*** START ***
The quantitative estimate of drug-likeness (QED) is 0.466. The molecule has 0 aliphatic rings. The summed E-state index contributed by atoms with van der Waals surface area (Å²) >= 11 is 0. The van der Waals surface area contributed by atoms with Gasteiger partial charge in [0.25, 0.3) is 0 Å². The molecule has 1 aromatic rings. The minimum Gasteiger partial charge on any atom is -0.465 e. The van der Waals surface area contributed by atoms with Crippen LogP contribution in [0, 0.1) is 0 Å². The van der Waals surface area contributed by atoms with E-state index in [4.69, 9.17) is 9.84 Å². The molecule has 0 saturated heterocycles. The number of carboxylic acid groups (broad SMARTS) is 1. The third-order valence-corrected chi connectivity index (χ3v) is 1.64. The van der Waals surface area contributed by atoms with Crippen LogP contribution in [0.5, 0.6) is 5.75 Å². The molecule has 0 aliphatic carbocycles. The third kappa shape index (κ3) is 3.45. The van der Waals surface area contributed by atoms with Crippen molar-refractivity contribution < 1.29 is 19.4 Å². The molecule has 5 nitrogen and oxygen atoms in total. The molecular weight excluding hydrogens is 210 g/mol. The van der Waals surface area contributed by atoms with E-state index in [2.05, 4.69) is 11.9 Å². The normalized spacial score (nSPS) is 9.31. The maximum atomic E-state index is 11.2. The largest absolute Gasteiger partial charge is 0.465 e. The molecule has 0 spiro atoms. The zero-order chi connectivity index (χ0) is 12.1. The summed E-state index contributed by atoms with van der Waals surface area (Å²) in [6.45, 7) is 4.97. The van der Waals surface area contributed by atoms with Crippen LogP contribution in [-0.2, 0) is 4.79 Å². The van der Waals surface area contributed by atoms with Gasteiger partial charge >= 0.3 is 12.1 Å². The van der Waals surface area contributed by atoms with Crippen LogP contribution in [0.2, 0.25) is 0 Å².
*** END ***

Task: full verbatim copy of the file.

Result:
The quantitative estimate of drug-likeness (QED) is 0.466. The molecule has 0 aliphatic rings. The summed E-state index contributed by atoms with van der Waals surface area (Å²) >= 11 is 0. The van der Waals surface area contributed by atoms with Gasteiger partial charge in [0.25, 0.3) is 0 Å². The molecule has 1 aromatic rings. The minimum Gasteiger partial charge on any atom is -0.465 e. The van der Waals surface area contributed by atoms with Crippen LogP contribution in [0, 0.1) is 0 Å². The van der Waals surface area contributed by atoms with E-state index in [4.69, 9.17) is 9.84 Å². The molecule has 0 saturated heterocycles. The number of carboxylic acid groups (broad SMARTS) is 1. The third-order valence-corrected chi connectivity index (χ3v) is 1.64. The van der Waals surface area contributed by atoms with Crippen LogP contribution in [0.5, 0.6) is 5.75 Å². The molecule has 0 aliphatic carbocycles. The third kappa shape index (κ3) is 3.45. The van der Waals surface area contributed by atoms with Crippen molar-refractivity contribution < 1.29 is 19.4 Å². The molecule has 5 nitrogen and oxygen atoms in total. The molecular weight excluding hydrogens is 210 g/mol. The van der Waals surface area contributed by atoms with E-state index in [2.05, 4.69) is 11.9 Å². The normalized spacial score (nSPS) is 9.31. The maximum atomic E-state index is 11.2. The largest absolute Gasteiger partial charge is 0.465 e. The molecule has 0 spiro atoms. The zero-order chi connectivity index (χ0) is 12.1. The summed E-state index contributed by atoms with van der Waals surface area (Å²) in [6.45, 7) is 4.97. The van der Waals surface area contributed by atoms with Crippen LogP contribution in [-0.2, 0) is 4.79 Å². The van der Waals surface area contributed by atoms with Gasteiger partial charge >= 0.3 is 12.1 Å². The van der Waals surface area contributed by atoms with Crippen LogP contribution in [0.2, 0.25) is 0 Å².